Morning Thanks

Garrison Keillor once said we'd all be better off if we all started the day by giving thanks for just one thing. I'll try.

Tuesday, December 04, 2007

Shrugging shoulders, shaking heads

I don't trust people who claim they're not racist. I feel those impulses in me. I admit it. I'm not proud of it either.

My first reaction to the death of Sean Taylor, the Washington Redskins defensive back, was disgust at yet another African-American athlete, wealthy as sin, getting himself offed in some late-night shoot-out.

I was wrong. It was a simple break in, which only makes this death worse.

Yesterday on the news, the lawyer for the accused claimed that the suspects are heartbroken because they didn't intend Taylor's death. They thought he wasn't home. They thought it would be simple robbery. I can't help it--I shake my head.

On Sunday Leonard Pitts, columnist for the Miami Herald, just about brought me to tears: "And once again, this is how we die," he wrote. "Fallen, crumpled, bleeding from a bullet's hole. Woman and child left to wail, left to mourn. Left."

He's so right and and a white guy like me, half a continent away, just doesn't get it.

"It was, of course, not a 'we' who died that way last week in Miami," Pitts wrote in his column, "but a 'he,' NFL star Sean Taylor, 24, shot in his home by a burglar. But maybe we can be forgiven, we African-American people in general, we African-American men in particular, for placing a 'we' where others would a 'he,' for seeing in the fate of this singular individual all the brothers and sisters we have wept and mourned and given back to the soil. Maybe we can be forgiven for feeling the only difference is that the world knows his name and did not know theirs."

It's not a burden that I feel--not really; it's not some kind of "white-man's burden." But being white and seeing things like this happen over and over and over again in the African-American community--even to its leaders, maybe especially to its own prominent folks--prompts a disgust that I'm not at all proud of--as in, "when on earth will you--meaning African-Americans--ever learn?"

It's a species of racism that's in me I'm not proud of it. I'm simply saying it's there.

In South Africa ten years ago, just after Mandela took over, a bunch of handsome Afrikaaners asked me what to them was a very serious question about race. "Affirmative action," they said, "--you've been at it in the U.S. for awhile, right? It's just a matter of a generation or so?" they said, as if the problems of race could be eradicated with some a few good jobs for the underpriviliged, as if the problems they were and are facing in South Africa could be out of sight, out of mind in say, 25 years. I was speechless--I really was. How could I tell them that, in my own homeland, America, almost 150 years since the end of slavery, we still don't have a clue how to deal with the problems that arise from racial difference.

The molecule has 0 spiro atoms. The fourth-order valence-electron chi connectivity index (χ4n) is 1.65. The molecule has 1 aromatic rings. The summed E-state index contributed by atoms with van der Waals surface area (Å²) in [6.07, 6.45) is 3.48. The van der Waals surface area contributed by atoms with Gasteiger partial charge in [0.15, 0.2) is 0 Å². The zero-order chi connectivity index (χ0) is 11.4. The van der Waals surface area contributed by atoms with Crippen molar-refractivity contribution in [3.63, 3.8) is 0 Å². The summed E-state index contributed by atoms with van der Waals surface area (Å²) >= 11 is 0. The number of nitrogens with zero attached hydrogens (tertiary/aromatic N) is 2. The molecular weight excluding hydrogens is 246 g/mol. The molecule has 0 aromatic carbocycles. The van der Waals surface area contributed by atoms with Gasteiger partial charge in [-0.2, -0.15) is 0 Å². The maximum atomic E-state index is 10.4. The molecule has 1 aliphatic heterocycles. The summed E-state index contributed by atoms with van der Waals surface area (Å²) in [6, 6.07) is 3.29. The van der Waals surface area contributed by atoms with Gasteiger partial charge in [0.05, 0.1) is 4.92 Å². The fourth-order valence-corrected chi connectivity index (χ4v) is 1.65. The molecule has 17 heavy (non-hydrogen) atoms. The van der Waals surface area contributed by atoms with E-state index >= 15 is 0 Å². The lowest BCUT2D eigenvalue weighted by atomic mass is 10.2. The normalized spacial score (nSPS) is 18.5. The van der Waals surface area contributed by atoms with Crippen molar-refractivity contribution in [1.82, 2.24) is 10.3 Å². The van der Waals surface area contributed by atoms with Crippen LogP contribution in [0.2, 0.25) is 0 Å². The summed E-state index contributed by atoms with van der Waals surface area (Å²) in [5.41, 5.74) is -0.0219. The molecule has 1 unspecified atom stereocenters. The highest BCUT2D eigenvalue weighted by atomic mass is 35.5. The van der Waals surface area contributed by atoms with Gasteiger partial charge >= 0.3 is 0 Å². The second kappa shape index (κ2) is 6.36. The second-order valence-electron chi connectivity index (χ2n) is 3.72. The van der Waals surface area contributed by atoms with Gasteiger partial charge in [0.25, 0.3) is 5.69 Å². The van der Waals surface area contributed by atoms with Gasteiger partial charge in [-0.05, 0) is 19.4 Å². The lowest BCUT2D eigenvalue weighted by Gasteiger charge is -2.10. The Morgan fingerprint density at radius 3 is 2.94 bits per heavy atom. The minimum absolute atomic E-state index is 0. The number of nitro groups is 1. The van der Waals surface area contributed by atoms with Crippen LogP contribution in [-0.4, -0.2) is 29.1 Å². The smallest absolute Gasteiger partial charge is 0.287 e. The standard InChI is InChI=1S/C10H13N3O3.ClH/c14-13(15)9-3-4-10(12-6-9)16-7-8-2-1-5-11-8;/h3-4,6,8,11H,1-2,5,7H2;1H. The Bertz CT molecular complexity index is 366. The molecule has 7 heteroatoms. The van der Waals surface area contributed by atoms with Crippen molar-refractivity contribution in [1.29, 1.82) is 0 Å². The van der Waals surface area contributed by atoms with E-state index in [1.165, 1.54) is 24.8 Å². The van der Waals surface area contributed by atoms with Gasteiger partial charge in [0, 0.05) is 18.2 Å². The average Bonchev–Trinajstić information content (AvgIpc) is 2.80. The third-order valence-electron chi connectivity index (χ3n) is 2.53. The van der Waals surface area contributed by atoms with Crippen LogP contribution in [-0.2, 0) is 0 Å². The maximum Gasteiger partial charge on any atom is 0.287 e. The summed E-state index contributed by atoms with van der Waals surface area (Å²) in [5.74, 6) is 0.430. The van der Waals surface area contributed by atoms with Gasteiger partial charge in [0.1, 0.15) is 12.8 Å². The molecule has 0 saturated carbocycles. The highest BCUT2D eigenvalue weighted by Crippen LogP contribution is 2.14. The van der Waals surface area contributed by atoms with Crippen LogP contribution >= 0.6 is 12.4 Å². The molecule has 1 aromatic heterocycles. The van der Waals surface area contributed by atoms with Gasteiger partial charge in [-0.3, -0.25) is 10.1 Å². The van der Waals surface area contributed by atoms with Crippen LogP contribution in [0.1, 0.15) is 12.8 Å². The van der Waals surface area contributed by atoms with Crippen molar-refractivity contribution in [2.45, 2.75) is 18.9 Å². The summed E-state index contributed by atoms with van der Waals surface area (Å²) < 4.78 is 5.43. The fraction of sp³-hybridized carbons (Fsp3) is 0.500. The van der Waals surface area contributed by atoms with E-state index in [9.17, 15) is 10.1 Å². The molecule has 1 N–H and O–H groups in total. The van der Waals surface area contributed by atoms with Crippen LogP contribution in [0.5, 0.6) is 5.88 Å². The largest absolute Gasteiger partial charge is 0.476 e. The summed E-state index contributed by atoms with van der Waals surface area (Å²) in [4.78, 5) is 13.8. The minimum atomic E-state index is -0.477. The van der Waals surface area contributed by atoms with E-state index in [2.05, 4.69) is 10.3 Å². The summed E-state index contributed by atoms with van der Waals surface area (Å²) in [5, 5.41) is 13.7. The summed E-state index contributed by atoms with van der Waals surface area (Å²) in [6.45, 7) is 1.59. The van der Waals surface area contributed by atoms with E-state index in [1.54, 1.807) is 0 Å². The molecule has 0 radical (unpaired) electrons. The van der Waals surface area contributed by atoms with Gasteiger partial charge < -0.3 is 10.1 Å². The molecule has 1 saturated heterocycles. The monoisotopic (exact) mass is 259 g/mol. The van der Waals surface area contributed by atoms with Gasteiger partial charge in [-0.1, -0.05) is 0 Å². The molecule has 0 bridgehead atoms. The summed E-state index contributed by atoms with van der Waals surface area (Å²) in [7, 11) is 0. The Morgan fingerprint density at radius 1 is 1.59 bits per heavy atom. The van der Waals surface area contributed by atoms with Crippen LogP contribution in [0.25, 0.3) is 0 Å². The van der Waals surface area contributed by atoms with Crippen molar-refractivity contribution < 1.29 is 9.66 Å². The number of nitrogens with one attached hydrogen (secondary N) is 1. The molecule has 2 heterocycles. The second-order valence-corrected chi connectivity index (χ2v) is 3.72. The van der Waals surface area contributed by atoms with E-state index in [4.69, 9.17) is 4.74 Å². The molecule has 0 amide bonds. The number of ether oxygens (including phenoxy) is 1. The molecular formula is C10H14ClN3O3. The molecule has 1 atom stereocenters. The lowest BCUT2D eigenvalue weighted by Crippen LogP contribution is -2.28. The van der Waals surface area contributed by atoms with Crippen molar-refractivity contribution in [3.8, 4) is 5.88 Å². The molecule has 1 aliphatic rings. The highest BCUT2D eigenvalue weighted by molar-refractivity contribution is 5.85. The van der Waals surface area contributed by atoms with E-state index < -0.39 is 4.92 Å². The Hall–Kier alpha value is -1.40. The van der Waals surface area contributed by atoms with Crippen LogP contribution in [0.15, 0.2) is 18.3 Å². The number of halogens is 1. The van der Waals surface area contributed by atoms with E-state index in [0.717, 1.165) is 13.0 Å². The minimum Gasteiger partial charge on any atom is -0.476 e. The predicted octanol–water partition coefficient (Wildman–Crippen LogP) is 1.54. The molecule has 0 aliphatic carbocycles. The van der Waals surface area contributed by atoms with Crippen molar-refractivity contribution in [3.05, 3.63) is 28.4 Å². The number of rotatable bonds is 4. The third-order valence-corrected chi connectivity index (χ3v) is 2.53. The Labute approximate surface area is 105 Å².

"And this is how we die," Pitts says. "We die in profligate numbers. Just under 15,000 Americans were murdered in 2006. Roughly half of them -- 7,421 -- were black. African Americans are 12 percent of the nation's population."

And what percentage of cause here do we simply chalk up to being underpriviliged?

"And this is how we die," Pitts says. "We die young. Of the 7,421 African-American murder victims of 2006, more than 40 percent -- 3,028 -- were Taylor's age or less."
Read it and weep.

And yet, my own first reaction to hearing the news of another superstar athlete gunned down, this one in Miami--my own reaction in lily white Sioux County, Iowa, is to roll my eyes, shrug my shoulders, shake my head, and ask myself what on earth is going on in the African-American community, the same question Leonard Pitts asks, really, albeit from the inside, not from out here.

The problem with the needy--at least from the vantage point of those of us who aren't--is that often they are needy--and often.

Just Sunday, the preacher mentions from the pulpit that our prayers are requested for significant problems in a family that, simply stated, almost always face a ton of significant problems. "When sorrows come, they come not single spies, but in battalions," says the murderer Claudius, in Hamlet. And all too often, it seems, they strike, time and time again at certain people, certain families, even certain population groups.

All those admonitions to take care of the needy, to love the needy--the New Testament is full of those commands--all of them get old to those of who aren't. Disgust rises from what seems incomprehensible. Pull yourself together. Get a life. Come to class. Do your work. Get a job. Settle down. Stop doing drugs. Quit the gang. Stop smoking. Get your butt off the street.

The answers seem so obvious.

Maybe that's why they're there--all those biblical injunctions. Maybe that's why he says it so often. It's so blasted hard to listen.

Christ's admonitions to love are as unconditional as grace itself. They presume a commitment of heart and soul I confess to being beyond me. And that too may be why Jesus himself must have believed he couldn't say it often enough. For sinners like me. Maybe all those commands--they're as much about us as they are about them.

Give us hearts to do it, hands to work, minds to know how. 'Cause too often, it's just too easy to shake my head and shrug my shoulders.

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